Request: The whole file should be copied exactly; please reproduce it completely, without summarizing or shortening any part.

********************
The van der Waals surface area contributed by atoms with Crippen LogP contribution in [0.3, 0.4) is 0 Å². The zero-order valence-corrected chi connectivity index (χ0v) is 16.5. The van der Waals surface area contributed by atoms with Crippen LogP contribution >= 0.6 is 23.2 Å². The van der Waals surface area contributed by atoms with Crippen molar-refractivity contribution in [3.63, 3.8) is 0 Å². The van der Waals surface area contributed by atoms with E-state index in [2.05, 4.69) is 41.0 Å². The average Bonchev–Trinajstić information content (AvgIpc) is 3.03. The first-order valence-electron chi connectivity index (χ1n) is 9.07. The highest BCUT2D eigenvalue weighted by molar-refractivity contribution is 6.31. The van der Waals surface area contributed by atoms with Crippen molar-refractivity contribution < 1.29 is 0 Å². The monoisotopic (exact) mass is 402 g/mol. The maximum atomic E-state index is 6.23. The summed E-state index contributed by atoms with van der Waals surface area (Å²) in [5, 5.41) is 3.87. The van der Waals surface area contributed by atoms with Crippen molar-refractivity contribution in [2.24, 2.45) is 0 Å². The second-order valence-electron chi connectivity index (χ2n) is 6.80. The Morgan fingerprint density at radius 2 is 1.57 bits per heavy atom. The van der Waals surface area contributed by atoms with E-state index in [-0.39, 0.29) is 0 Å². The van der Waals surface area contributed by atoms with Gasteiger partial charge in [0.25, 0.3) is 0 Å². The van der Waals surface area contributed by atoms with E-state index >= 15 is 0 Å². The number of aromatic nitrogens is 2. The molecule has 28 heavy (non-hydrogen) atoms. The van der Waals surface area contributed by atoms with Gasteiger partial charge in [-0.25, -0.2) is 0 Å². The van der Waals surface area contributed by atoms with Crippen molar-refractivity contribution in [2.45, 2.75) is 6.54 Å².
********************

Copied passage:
The van der Waals surface area contributed by atoms with Crippen LogP contribution in [0.3, 0.4) is 0 Å². The zero-order valence-corrected chi connectivity index (χ0v) is 16.5. The van der Waals surface area contributed by atoms with Crippen LogP contribution >= 0.6 is 23.2 Å². The van der Waals surface area contributed by atoms with Crippen molar-refractivity contribution in [3.63, 3.8) is 0 Å². The van der Waals surface area contributed by atoms with E-state index in [2.05, 4.69) is 41.0 Å². The average Bonchev–Trinajstić information content (AvgIpc) is 3.03. The first-order valence-electron chi connectivity index (χ1n) is 9.07. The highest BCUT2D eigenvalue weighted by molar-refractivity contribution is 6.31. The van der Waals surface area contributed by atoms with Crippen molar-refractivity contribution < 1.29 is 0 Å². The monoisotopic (exact) mass is 402 g/mol. The maximum atomic E-state index is 6.23. The summed E-state index contributed by atoms with van der Waals surface area (Å²) in [5, 5.41) is 3.87. The van der Waals surface area contributed by atoms with Crippen molar-refractivity contribution in [2.24, 2.45) is 0 Å². The second-order valence-electron chi connectivity index (χ2n) is 6.80. The Morgan fingerprint density at radius 2 is 1.57 bits per heavy atom. The van der Waals surface area contributed by atoms with E-state index in [-0.39, 0.29) is 0 Å². The van der Waals surface area contributed by atoms with Gasteiger partial charge in [0.25, 0.3) is 0 Å². The van der Waals surface area contributed by atoms with E-state index >= 15 is 0 Å². The number of aromatic nitrogens is 2. The molecule has 28 heavy (non-hydrogen) atoms. The van der Waals surface area contributed by atoms with Gasteiger partial charge in [-0.25, -0.2) is 0 Å². The van der Waals surface area contributed by atoms with Crippen molar-refractivity contribution in [2.45, 2.75) is 6.54 Å².